Last week this paper featured the story of one of our local schools - King Solomon ARK Academy - celebrating its first ever set of public examination results this summer. With 93% achieving five A*-C including English and Maths and 75% achieving the English Baccalaureate, these outstanding results placed this new school as the seventh best performing comprehensive school in the country even though 75 per cent of pupils are eligible for the pupil premium, and the school is situated in Westminster’s Church Street Ward with the highest deprivation affecting children in London.
But the news of the success in Westminster’s state schools was not restricted to the King Solomon Academy as students and teachers of many other of our Westminster schools have also been celebrating outstanding results this summer; scoring significantly better than the national average of 59.2% at GCSE and 81% A*-C at A Level compared with the 77% nationally.
So how was this achieved? How have our schools hauled themselves up so dramatically from a decade ago, when St George’s in Maida Vale – where I am a School Governor – saw only 30% achieving 5 A-Cs but which this summer celebrated 75% in spite of Michael Gove’s tough overhaul of the curriculum?
Almost without exception in Westminster it is possible to track the evolution of these successes to the political embracement of the Academies programme and the freedoms that came with them for ambitious and energetic Head Teachers to eschew the culture of low expectation and ‘prizes for all’ and to run them the way they wanted to. Boosted by additional resources made available specifically to help achieve the target of 75% 5 A-Cs – crucially to include Maths and English - following Westminster’s Education Commission in 2009 (on which I was proud to serve) the groundwork was laid to ensure that whatever could be done, was being done to re-introduce excellence and aspiration to our local schools.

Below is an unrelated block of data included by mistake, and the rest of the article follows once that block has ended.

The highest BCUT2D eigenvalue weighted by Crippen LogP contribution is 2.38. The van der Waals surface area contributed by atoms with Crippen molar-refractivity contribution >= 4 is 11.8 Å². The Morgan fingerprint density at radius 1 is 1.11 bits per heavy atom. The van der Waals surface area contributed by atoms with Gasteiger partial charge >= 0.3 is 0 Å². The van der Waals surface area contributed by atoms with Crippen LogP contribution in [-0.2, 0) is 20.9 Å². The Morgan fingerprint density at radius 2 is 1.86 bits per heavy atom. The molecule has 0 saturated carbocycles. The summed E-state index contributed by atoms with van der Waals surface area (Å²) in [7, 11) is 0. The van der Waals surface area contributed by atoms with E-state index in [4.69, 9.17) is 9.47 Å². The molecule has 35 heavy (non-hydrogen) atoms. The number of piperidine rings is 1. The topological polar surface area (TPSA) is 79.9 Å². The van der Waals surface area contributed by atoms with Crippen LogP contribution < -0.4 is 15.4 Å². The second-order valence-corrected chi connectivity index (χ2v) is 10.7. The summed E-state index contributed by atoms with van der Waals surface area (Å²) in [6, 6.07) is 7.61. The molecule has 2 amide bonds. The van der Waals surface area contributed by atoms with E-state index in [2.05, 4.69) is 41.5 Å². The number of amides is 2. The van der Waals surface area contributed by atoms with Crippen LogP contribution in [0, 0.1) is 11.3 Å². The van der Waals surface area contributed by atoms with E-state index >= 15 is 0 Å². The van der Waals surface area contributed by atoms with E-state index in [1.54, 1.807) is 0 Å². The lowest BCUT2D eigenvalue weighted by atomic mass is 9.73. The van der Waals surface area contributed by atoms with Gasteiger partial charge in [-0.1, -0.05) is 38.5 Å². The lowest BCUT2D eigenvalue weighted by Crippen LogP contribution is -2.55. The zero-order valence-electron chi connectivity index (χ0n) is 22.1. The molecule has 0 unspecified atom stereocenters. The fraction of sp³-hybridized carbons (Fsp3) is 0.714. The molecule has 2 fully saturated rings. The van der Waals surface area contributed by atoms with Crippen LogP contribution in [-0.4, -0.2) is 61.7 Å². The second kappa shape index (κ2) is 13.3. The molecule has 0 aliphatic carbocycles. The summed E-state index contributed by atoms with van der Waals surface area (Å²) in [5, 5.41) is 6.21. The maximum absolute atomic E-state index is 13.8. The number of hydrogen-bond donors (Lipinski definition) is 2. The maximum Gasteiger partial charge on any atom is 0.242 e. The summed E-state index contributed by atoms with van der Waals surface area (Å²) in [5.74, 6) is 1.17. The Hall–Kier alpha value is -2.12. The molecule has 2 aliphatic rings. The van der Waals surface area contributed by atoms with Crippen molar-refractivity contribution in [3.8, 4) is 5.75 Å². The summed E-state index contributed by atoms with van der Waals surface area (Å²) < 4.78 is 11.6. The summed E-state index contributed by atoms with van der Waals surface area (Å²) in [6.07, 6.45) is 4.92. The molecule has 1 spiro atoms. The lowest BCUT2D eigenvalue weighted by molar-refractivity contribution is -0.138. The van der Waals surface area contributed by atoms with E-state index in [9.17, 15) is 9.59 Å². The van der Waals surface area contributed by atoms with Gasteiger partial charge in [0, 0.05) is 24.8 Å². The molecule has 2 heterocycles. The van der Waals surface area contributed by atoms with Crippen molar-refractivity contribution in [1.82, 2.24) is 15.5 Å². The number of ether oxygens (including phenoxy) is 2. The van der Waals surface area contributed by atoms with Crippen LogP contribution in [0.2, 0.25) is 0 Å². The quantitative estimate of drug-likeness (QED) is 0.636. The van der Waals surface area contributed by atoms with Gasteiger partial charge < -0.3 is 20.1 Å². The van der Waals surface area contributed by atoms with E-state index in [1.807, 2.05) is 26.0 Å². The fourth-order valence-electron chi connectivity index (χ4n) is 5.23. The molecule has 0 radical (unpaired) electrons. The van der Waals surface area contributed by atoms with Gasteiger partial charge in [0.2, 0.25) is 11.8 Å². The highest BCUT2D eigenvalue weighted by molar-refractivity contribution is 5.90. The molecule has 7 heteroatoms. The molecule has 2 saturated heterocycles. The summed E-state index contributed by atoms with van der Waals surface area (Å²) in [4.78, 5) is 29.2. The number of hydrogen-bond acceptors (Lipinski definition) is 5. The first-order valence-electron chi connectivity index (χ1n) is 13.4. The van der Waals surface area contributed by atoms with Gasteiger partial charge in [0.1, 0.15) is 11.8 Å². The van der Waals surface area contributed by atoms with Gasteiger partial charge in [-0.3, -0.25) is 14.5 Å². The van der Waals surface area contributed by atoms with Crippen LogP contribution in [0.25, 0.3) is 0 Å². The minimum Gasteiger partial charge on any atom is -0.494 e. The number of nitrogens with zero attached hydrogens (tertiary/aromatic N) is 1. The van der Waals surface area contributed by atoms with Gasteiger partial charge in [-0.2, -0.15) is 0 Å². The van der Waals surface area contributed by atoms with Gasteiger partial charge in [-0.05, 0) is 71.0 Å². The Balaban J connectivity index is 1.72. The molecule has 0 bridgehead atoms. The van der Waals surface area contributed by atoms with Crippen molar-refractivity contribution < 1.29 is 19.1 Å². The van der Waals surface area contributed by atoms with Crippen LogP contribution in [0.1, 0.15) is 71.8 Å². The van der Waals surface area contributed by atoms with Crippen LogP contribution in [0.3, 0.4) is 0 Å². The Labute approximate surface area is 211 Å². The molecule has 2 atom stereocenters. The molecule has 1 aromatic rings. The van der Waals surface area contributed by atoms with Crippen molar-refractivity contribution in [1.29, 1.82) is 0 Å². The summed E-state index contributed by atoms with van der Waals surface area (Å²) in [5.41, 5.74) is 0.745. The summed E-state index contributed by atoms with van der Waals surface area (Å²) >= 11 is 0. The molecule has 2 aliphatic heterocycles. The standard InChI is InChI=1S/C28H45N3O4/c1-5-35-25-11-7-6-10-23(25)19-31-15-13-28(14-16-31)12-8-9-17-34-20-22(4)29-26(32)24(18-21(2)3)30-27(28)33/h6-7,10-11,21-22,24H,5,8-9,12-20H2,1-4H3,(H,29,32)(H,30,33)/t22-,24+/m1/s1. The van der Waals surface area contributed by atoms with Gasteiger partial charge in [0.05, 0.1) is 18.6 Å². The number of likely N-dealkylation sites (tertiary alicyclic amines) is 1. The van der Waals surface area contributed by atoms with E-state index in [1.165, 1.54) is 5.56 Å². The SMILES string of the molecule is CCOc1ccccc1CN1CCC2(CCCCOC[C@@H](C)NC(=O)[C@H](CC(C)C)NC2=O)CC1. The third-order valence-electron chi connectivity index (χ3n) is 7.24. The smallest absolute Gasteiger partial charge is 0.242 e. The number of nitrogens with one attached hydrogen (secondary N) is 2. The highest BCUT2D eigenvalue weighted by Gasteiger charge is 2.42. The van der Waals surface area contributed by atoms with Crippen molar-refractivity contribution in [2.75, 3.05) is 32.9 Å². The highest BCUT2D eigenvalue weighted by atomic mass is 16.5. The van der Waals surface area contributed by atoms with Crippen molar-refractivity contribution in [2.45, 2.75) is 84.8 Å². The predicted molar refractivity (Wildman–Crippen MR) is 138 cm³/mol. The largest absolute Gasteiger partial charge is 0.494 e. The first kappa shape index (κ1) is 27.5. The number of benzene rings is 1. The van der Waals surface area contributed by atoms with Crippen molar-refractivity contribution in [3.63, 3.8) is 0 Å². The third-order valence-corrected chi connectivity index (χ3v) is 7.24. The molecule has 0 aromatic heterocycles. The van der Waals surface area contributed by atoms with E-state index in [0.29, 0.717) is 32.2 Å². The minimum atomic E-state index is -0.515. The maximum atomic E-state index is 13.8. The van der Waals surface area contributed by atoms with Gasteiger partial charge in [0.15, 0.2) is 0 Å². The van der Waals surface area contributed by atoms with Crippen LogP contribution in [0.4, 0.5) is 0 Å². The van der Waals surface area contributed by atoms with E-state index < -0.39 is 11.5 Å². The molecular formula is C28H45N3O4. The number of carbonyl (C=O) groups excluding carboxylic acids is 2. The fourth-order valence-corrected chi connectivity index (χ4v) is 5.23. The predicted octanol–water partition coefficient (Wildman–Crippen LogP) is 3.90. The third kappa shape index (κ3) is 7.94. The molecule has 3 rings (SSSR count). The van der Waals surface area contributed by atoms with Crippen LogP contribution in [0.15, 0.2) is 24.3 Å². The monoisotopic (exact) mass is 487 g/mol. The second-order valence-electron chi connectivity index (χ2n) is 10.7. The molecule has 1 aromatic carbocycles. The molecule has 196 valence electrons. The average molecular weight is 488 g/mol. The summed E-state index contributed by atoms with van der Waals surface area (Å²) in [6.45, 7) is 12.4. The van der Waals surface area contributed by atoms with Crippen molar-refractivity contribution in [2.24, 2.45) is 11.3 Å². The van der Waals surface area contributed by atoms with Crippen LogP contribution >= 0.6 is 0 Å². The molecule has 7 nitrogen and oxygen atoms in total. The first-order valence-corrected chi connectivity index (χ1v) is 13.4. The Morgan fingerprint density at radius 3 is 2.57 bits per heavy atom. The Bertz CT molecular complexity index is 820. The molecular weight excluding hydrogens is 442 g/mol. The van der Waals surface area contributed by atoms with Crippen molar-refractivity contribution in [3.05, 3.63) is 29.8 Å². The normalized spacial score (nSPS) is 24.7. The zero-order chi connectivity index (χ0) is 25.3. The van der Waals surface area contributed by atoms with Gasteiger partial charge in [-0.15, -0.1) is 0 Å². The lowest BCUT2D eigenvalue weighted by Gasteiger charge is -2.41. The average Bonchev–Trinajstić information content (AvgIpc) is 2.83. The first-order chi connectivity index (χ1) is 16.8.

There is nothing new about the route to this success and the powerful ideas that underpin it: strong leadership; commitment; discipline; strict-uniform; team effort; rewards for good behaviour; punishment for bad; competitive sports and a business-like culture that celebrates achievement, in addition to the practicalities of after-school activities, homework clubs and Saturday school - all supported by energetic, flexible and ambitious teachers who always put the children at the heart of their priorities.
Old fashioned values boosted by modern technology that co-incidentally never left the independent sector, enabling them to forge ahead over the last thirty years, free of political dogma to a point now where privately educated children disproportionately dominate all our best universities and jobs and the gap between rich and poor has never greater or our communities more polarised.
It took a while for the failings of our state education to trickle down and impact on society as those who could, simply opted out. Just as it will take time for the Academies revolution to reverse and redress this chasm. But it will happen as our ambitious Head Teachers take hold of the newly invigorated national curriculum and continue the drive to provide youngsters who often have little other support in their lives or opportunities to study the “hard” subjects favoured by our best universities.
But borrowing from the culture of our independent schools also means recognising that there is no shame in not being academic. If your child is dyslexic, or theatrical, or sporty or artistic, there is always choice to find a school where they will thrive and not sink under pressure of conventional academia or be overwhelmed by those stronger or more able. Streaming is not about success or failure; it is about building confidence and finding what is best for each child at their level. And determining the best place for them at 11 or 13 by common entrance or interview (as still happens) is no bad thing either; feeder schools pride themselves on results and high standards and no child enters their senior school unable to read or write.
I want the same choices and standards for all parents and children, not just those who can pay for it. And I don’t want to live in a divided community of haves and have-nots. Tapping into the many talents of all our young; creating ladders of opportunity and enabling social mobility is the only way to guarantee our country’s long-term future economic health and stability. We are blessed here in Westminster to have so many talented and hard-working teachers who share that vision.